Miss Universe Gets Weird, Plus More

It happens every year: the Miss Universe pageant takes time out for the “National Costume” competition. Or exhibition. Or whatever it is. For the most part, the alleged national costumes run the gamut from garish to bizarre. Best case, your national costume is pretty much a swim suit. Miss Aruba, for example:


Unfortunately, it is all downhill from there. Some, at least, are familiar, like Miss Canada’s Mountie getup:


And Miss Great Britain’s costume looks like something Queen Victoria might have worn, if she forgot to put on her skirt:


Lots of the national costumes are inexplicable to the casual observer. Like Miss Germany’s, for example. Is that a life preserver dangling from her belt? And the fact that she is saluting is vaguely disturbing:


Some of the costumes betray a bit of wishful thinking. To my knowledge, no Swede has wielded any sort of weapon since the days of Gustavus Adolphus. You probably know the saying, “A thousand Swedes ran through the weeds, chased by one Norwegian.” To Miss Sweden I say, dream on:


Trust me, I spared you most of the worst examples of the national costume genre. Most of the Latin contestants are wearing what can loosely be described as Sun goddess uniforms. Well, some of them actually aren’t too bad. But what about Miss USA? It requires research to figure out what our national costume is supposed to be. A Transformer? Seriously?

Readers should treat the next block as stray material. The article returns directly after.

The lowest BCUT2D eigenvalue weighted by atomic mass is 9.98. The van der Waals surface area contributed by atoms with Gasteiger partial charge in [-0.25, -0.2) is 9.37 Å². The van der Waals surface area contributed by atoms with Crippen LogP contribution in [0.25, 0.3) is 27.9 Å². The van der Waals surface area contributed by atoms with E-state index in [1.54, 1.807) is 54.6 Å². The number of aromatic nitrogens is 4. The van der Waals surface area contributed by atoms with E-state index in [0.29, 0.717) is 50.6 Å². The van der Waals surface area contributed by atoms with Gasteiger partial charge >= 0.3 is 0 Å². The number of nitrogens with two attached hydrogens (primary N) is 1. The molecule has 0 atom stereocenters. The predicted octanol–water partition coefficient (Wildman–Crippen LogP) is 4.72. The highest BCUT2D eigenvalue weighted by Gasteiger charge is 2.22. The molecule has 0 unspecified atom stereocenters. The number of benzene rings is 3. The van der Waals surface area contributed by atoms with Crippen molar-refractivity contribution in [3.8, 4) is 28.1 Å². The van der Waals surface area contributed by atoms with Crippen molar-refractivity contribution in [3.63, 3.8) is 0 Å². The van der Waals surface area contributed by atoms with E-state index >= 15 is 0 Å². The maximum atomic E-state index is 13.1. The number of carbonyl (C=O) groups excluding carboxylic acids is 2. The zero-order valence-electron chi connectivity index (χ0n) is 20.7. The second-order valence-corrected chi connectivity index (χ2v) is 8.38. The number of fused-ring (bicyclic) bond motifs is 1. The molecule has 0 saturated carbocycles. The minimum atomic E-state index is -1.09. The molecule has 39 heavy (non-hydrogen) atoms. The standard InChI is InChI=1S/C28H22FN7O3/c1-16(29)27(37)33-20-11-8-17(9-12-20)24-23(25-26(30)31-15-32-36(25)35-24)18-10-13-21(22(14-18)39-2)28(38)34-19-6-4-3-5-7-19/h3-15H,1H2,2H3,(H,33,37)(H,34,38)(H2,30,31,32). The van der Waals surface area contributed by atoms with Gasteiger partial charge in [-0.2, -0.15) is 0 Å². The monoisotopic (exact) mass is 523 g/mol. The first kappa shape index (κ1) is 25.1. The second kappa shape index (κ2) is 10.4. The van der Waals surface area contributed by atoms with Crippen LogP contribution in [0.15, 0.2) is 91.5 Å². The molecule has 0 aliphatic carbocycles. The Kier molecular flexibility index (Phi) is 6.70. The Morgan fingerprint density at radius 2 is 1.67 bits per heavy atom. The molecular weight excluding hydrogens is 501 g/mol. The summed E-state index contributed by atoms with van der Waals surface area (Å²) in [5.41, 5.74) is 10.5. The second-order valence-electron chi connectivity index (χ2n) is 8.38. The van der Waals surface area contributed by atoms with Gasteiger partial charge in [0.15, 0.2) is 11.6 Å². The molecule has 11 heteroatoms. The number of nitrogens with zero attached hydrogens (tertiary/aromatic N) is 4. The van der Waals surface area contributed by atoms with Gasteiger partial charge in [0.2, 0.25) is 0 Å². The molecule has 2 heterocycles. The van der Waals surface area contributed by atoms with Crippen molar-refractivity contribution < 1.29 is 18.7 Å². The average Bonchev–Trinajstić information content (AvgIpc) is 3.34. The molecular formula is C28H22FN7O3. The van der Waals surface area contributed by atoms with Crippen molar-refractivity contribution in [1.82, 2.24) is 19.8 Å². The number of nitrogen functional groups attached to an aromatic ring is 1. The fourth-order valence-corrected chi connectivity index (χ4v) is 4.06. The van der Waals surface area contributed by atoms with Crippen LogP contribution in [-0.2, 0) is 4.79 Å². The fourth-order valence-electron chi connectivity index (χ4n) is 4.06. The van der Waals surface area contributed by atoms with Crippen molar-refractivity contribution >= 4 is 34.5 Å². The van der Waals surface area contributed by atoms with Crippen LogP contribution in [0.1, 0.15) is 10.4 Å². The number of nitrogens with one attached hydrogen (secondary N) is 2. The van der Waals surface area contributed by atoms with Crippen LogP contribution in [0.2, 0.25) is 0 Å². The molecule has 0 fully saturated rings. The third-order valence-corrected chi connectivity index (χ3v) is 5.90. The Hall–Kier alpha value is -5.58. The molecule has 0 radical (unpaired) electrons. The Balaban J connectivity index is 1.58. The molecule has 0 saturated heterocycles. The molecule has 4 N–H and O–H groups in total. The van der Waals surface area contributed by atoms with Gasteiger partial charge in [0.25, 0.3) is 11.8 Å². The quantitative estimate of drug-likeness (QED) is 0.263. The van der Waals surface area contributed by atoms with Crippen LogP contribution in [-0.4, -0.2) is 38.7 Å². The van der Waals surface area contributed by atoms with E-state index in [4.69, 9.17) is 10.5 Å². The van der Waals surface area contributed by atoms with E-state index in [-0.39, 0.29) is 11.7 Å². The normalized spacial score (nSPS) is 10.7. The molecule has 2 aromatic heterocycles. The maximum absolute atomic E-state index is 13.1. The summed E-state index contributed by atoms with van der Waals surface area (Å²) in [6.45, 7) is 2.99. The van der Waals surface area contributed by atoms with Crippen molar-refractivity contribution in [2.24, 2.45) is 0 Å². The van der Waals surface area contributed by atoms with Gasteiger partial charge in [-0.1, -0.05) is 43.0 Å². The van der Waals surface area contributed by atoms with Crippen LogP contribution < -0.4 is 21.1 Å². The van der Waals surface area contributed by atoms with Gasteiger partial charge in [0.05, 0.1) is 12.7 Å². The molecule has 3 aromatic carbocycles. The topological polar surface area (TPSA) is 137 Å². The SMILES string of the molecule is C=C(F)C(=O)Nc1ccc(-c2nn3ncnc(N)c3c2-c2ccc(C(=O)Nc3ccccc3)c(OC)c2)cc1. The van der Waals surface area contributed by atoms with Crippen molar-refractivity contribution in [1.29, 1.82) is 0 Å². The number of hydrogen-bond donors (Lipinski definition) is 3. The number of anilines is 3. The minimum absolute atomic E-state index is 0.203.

Happily, the national costume event is over. Today the preliminary round was held, and the pageant streamed it live from Moscow. You can watch it on YouTube if you are so inclined; it is three hours long. Did they select finalists during the preliminary round, or just do some early scoring? Honestly, I’ve forgotten the rules. But we will find out soon enough; the finale will be broadcast on Saturday.

The betting odds haven’t changed much since this post, which showed the top six. But a few others are closing in on the leaders, so, sans national costume, here is Miss Colombia, Lucia Aldana. If you like pageant contestants to be religious, she qualifies. Her quote on the Miss Universe site is:

I am a person of faith. I live my life to give glory to God because I believe His will determines my life path.


And finally, Miss Israel, who has crept up to eighth place in some books. Titi Yitayish Ayanaw began life in Ethiopia and moved to Israel at age 12. Unfortunately, she lists Barack Obama as her role model. But hey, she is young, and there is still time for her to aim higher:


That’s enough for now.


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